Lake St Clair

50 minutes from Tarraleah. The deepest freshwater lake in Australia (at over 170 metres/557 feet deep), Lake St Clair was scooped during several glaciations over the past two million years. The Lake forms the southern boundary of Cradle Mountain-Lake St Clair National Park and the finishing point for the Overland Track, one of the world’s best multi-day bushwalks. During summer and autumn (fall), rangers offer a variety of activities such as walks, talks and slide shows for adults and children.

There are a number of short walks from the Interpretation Centre around the shores of the Lake at Cynthia Bay (Cynthia Bay is named for the Greek goddess of the moon). Some of the most spectacular walks take four to six four hours – such as the walks to Shadow and Forgotten lakes or Mount Rufus. A pantheon of dolerite mountains – Mt Olympus, Traveller Range, Mt Byron and Mt Ida surround Lake St Clair; at the southern end is a drowned moraine – the tumbled rock remains after the glaciations. The Aboriginal people of the area called the lake Leeawuleena, meaning sleeping water.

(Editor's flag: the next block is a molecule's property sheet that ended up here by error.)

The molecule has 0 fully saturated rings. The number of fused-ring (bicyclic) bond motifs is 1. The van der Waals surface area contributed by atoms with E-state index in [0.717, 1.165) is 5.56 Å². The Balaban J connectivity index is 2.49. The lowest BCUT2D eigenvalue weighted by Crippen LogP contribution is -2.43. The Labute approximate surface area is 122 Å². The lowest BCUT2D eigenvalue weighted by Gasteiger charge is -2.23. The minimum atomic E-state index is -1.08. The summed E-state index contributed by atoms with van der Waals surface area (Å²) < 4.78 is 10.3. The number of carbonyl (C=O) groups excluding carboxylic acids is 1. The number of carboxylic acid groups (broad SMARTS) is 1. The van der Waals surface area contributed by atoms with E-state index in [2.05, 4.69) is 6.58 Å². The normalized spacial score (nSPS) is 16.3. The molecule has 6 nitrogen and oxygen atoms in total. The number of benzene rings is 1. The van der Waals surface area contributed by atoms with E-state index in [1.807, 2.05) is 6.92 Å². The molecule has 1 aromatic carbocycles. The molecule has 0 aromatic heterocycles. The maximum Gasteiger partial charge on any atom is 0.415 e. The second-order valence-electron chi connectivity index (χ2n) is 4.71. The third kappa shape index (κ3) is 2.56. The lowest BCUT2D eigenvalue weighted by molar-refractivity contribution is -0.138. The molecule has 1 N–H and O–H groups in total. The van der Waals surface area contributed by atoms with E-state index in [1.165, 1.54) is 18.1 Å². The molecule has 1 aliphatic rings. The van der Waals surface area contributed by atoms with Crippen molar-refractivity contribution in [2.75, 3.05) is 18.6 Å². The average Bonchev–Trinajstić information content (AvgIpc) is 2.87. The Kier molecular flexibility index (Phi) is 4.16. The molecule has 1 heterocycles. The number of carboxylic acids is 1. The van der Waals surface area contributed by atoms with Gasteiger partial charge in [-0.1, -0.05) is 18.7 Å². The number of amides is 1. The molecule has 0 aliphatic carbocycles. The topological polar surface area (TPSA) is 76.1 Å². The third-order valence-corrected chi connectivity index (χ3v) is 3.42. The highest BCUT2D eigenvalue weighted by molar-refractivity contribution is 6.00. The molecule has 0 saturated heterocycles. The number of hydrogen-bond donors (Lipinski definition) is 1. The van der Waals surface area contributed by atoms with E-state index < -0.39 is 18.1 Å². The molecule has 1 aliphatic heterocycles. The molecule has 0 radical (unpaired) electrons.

To access Lake St Clair, proceed along the Lyell Highway to Derwent Bridge, then enter the National Park where signposted.  You will need to purchase a Parks Pass to enter the park.